Maracangalha

Lyrics to “Maracangalha” by Dorival Caymmi (1956)



Good Audio Version (Dorival Caymmi)

I’m going to Maracangalha, I’m going
I’m going in a white uniform, I’m going
I’m going in a straw hat, I’m going
I’m going to invite Anália, I’m going
If Anália doesn’t want to go, I’ll go alone, I’ll go alone, I’ll go alone!
If Anália doesn’t want to go, I’ll go alone, I’ll go alone, I’ll go alone – without Anália –
But I’ll go! (3x)

— Interpretation —

Dorival Caymmi recorded "Maracangalha" for Odeon Records in 1956.
Dorival Caymmi recorded “Maracangalha” for Odeon Records in 1956.


Maracangalha
 is a little hamlet in Dorival Caymmi’s home state of Bahia.  Caymmi’s good friend Zezinho used to do business at a sugar mill there, Cinco Rios, and began using the excuse “I’m going to Maracangalha” whenever he left home and didn’t feel like telling his wife where he was going.

Dorival Caymmi, in his white shirt and straw hat
Dorival Caymmi, in his white shirt and straw hat.

Caymmi remembered this story one day in 1955 when he was at his apartment in São Paulo painting a self-portrait. (Caymmi was an avid painter; the background painting for this site is by him.) He began to sing the phrase “Eu vou para Maracangalha,” and quickly put together lyrics and music about a man who says he’s off to Maracangalha wearing a white suit and straw hat – traditional samba garb – and with a woman on his arm, if she should choose to join. As Caymmi sang to himself, his neighbor Cenira came to the window to ask Caymmi’s wife, Stella, about the pretty little tune he was singing. Caymmi told them both that he was writing a song about a guy who goes out to have fun — “He’s going to Maracangalha, and he’s going to invite Anália,” he explained. Cenira asked why he wasn’t inviting Cenira, rather than Anália. But Cenira didn’t fit with the rhythm of the song, so Caymmi begged forgiveness — Anália would be invited, this time.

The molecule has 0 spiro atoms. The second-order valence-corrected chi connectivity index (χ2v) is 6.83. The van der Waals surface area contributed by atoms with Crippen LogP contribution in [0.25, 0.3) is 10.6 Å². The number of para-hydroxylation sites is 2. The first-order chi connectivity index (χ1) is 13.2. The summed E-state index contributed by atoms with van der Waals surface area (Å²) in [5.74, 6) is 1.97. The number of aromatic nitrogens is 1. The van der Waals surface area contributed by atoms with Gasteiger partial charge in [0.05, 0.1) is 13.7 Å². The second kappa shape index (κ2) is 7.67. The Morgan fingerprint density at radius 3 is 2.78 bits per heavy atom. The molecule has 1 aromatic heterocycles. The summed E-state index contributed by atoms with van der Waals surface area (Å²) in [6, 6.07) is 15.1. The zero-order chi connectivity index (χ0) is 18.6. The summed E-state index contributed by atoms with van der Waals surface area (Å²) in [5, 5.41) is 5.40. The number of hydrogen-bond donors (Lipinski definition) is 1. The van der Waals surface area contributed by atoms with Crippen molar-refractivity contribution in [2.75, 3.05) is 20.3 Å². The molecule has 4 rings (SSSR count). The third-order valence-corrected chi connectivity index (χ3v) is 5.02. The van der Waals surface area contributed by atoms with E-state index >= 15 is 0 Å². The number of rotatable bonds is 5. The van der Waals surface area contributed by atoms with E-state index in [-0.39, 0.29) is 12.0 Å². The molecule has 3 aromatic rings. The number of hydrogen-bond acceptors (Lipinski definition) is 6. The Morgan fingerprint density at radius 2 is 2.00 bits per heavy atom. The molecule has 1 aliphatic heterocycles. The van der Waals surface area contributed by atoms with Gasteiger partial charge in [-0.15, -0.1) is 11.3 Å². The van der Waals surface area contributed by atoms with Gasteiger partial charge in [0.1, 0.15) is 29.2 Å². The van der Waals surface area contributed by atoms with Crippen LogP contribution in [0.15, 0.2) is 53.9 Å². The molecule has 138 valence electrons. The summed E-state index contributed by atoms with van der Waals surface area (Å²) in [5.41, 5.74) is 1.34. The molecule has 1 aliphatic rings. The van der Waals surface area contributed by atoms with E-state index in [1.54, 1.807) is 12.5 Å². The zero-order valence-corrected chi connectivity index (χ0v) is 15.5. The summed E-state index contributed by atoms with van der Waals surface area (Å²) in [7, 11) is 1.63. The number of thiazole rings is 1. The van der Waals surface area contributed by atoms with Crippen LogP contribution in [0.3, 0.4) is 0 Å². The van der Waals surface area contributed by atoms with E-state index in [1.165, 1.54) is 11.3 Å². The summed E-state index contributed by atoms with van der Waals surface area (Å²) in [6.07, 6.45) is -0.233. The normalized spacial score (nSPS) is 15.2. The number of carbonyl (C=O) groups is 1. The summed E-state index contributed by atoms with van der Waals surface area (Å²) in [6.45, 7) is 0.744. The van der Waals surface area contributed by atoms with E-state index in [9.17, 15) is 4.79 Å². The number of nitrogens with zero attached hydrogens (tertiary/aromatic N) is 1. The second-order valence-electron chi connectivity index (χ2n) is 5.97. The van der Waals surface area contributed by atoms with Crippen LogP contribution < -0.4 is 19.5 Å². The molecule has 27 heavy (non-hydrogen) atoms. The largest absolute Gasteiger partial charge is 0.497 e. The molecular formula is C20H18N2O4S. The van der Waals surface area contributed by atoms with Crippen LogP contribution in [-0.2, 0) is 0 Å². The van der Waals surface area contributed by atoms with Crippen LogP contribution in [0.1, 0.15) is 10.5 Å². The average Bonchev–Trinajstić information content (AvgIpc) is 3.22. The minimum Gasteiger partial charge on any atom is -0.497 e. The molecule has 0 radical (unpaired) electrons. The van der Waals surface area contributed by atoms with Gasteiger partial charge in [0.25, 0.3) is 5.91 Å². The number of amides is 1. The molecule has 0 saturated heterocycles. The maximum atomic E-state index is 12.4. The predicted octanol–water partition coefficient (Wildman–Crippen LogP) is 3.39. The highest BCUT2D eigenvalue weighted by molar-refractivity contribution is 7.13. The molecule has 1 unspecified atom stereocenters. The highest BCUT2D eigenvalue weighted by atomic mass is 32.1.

Hamlet of Maracangalha in São Sebastião do Passé, Bahia.
Hamlet of Maracangalha in São Sebastião do Passé, Bahia.

Dorival Caymmi was known for taking months or years to perfect his sambas. He took nine years to finish João Valentão, for instance. But this one came to him all at once that afternoon. He put it aside until the next year, when he returned to Rio de Janeiro and recorded it at Odeon records. The song achieved instant success. It became a Carnaval hit the next year, 1957, and with its playfully rebellious spirit it continues to be among the most well-known and best-loved sambas.

Lyrics in Portuguese

Eu vou prá Maracangalha
Eu vou!
Eu vou de liforme branco
Eu vou!
Eu vou de chapeu de palha
Eu vou!
Eu vou convidar Anália
Eu vou!
Se Anália não quiser ir
Eu vou só!
Eu vou só!
Eu vou só!
Se Anália não quiser ir
Eu vou só!
Eu vou só!
Eu vou só sem Anália
Mas eu vou!…(3x)

Eu vou só!…(16x)

Main source for this post: A Canção no Tempo: 85 anos de músicas brasileiras, vol 1: 1901-1957, by Jairo Severiano and Zuza Homem de Mello

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